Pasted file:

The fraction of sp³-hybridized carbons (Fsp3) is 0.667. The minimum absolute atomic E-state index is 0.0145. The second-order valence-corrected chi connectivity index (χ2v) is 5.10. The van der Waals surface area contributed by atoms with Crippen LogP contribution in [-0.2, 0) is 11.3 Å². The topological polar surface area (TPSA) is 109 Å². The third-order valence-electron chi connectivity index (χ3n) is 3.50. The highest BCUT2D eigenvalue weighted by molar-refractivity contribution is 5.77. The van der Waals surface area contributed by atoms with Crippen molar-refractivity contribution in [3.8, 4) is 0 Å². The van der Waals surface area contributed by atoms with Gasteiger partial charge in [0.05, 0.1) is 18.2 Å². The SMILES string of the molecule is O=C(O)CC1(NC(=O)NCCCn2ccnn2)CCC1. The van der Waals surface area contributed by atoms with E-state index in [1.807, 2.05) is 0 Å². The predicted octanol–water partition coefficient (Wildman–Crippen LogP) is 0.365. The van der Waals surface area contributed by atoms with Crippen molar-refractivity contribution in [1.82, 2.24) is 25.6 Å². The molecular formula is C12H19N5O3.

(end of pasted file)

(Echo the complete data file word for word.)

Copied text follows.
The fraction of sp³-hybridized carbons (Fsp3) is 0.667. The minimum absolute atomic E-state index is 0.0145. The second-order valence-corrected chi connectivity index (χ2v) is 5.10. The van der Waals surface area contributed by atoms with Crippen LogP contribution in [-0.2, 0) is 11.3 Å². The topological polar surface area (TPSA) is 109 Å². The third-order valence-electron chi connectivity index (χ3n) is 3.50. The highest BCUT2D eigenvalue weighted by molar-refractivity contribution is 5.77. The van der Waals surface area contributed by atoms with Crippen molar-refractivity contribution in [3.8, 4) is 0 Å². The van der Waals surface area contributed by atoms with Gasteiger partial charge in [0.05, 0.1) is 18.2 Å². The SMILES string of the molecule is O=C(O)CC1(NC(=O)NCCCn2ccnn2)CCC1. The van der Waals surface area contributed by atoms with E-state index in [1.807, 2.05) is 0 Å². The predicted octanol–water partition coefficient (Wildman–Crippen LogP) is 0.365. The van der Waals surface area contributed by atoms with Crippen molar-refractivity contribution in [1.82, 2.24) is 25.6 Å². The molecular formula is C12H19N5O3.